Start out 2018 with some of the latest releases from Scream Factory! Though they’re probably best known for releasing definitive Blu-ray editions of many of our most treasured horror movies, one of the things I like best about Scream Factory is their willingness to use their brand to put out smaller films and oddball curiosities that would probably not otherwise see the light of day on the format. Let’s take a look at three such titles, all recently released on Blu-ray from Scream Factory.

First up is American Gothic, a tongue-in-cheek horror comedy from 1988 starring Yvonne De Carlo and Rod Steiger as the parents of a family of backwoods misfits living on a secluded island where a group of young people suddenly appear after their prop plane breaks down and forces them to land. Before you can say “this family is probably a bunch of murderous maniacs,” the murderous maniacs begin killing off the stranded friends. This is a horror movie, after all.

American Gothic is a movie I remember from my childhood because of its VHS cover art, featuring Steiger and De Carlo in a recreation of the famous painting that inspired the film’s title. Truthfully, though, I had never actually seen the movie until this Blu-ray release. It’s a harmless little riff on the likes of The Hills Have Eyes or The Texas Chain Saw Massacre (more accurately The Texas Chainsaw Massacre Part 2, in term of its tone) that’s not especially funny or scary, but can often be eccentric enough to make for a passable time waster.

Director John Hough obviously knows his way around the horror genre, having previously helmed both The Legend of Hell House and The Incubus (one of these things is not like the other). He seems to have less of a flair for horror comedy, meaning American Gothic lurches back and forth between elements that are legitimately upsetting and broad, goofy nonsense. The main character’s motivation involves a dead baby, and each time we are reminded of this fact it grinds the otherwise silly movie to a halt; once her past begins to factor into the proceedings in a more organic, thematic way, it’s easier to take (it helps that Hough stops flashing back to it after a while, too), and by then American Gothic has totally given itself over to weirdness. Michael J. Pollard, Janet Wright, and William Hootkins show up as Steiger and De Carlo’s strange children and totally take over the movie, turning it into what feels like Texas Chainsaw 2’s “dinner scene” extended to almost feature length.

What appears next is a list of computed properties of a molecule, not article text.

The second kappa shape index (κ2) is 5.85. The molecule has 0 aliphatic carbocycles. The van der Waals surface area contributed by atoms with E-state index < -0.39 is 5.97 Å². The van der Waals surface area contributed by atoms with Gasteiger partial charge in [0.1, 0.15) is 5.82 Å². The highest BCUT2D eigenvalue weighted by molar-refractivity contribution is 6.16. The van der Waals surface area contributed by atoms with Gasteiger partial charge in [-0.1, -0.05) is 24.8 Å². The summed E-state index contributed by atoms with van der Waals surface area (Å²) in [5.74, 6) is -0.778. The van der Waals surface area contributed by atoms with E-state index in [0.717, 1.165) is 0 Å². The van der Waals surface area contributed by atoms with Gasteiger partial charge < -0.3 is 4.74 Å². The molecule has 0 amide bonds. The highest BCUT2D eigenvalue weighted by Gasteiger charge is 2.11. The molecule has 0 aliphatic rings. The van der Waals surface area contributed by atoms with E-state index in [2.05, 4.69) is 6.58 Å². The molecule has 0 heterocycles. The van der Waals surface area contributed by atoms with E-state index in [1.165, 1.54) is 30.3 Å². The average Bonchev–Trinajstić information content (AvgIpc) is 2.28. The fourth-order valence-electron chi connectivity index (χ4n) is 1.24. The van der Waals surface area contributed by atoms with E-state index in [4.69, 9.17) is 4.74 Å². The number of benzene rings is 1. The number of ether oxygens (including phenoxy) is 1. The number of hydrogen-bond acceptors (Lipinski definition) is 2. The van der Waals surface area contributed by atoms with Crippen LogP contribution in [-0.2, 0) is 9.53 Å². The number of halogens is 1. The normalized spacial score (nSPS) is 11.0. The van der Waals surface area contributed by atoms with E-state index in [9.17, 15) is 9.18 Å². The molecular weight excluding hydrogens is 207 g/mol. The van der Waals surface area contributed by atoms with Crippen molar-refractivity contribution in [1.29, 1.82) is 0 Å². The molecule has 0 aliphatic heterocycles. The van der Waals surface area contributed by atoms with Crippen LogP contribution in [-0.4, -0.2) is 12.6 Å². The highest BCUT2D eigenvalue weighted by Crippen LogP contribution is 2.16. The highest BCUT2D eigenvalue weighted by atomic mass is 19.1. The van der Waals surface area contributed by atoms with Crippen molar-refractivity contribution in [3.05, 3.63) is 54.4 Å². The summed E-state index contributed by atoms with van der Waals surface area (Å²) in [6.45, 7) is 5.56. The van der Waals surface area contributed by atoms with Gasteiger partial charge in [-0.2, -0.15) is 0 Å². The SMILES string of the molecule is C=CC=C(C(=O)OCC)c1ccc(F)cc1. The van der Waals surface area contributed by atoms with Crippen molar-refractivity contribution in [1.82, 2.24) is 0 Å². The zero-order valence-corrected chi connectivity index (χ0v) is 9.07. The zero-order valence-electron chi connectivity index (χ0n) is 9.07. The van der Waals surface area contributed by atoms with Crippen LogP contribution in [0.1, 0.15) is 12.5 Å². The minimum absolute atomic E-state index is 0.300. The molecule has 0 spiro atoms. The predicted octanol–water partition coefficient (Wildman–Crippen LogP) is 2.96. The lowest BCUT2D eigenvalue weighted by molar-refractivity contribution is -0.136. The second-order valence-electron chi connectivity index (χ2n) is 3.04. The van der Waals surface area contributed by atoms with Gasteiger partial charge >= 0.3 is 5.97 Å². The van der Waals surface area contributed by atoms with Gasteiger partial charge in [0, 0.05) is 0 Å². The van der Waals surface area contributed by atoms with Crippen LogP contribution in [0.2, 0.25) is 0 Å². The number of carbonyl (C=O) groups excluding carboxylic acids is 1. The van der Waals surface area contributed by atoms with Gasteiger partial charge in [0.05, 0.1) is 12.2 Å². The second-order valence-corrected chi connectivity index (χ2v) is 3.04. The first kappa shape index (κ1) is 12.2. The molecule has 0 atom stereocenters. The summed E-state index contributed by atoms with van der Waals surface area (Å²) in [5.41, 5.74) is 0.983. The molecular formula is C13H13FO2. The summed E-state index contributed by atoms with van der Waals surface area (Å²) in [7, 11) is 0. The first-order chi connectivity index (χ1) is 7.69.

Scream Factory’s Blu-ray represents the first time that American Gothic has been available on home video in its proper 1.85:1 widescreen format, with a pleasant 1080p HD transfer that appears to have been taken from an existing source. The only bonus features included are the original theatrical trailer and an interview with Alan Parker, the film’s composer.

American Gothic Movie Score: 2/5, Disc Score: 2.5/5

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A little-seen curiosity from legendary exploitation filmmaker Greydon Clark (Black Shampoo, Satan’s Cheerleaders, Joysticks), 1992’s Dance Macabre casts Robert Englund as a dance instructor working at a very prestigious ballet academy in Russia. His star dancer (Michelle Zeitlin) is unorthodox and doesn’t want to do ballet, earning the disapproval of the mysterious Madame who runs the school. When students start getting killed off, it’s a race to see who will survive and who has danced her last dance.

In every conceivable way, Dance Macabre is Greydon Clark’s stab at writing and directing an American giallo film, albeit one shot entirely in Russia. From its ballet school setting to its murder set pieces to some of the psychosexual ramifications of the killer’s identity, Clark is clearly riffing on the European gialli of the 1970s, and while he’s neither technically proficient nor stylistically inclined enough to do true justice to the genre, watching him attempt to execute an “artier” type of schlock (artier for him, anyway) is fascinating. I’m always interested in movies that emphasize the tension between a director’s intentions and his or her limitations, and that tension pretty well describes Dance Macabre.

Clark can’t even be held entirely responsible for the film’s shortcomings, either. It was a difficult shoot, with the director working alongside a Russian crew and leaning on a translator as a go-between, meaning things could often be, for lack of a better expression, lost in the translation. The finished film bears that out, too: it feels like something that’s been cobbled together somewhat, with inconsistent dubbing (another staple of gialli), occasionally messy editing, makeup effects that telegraph the ending from the first moment they’re on screen, and actors who sometimes seem like they’re in different movies. Holding everything together at the center is Robert Englund, who is incapable of giving a bad performance even when he indulges his hammier tendencies as he does here.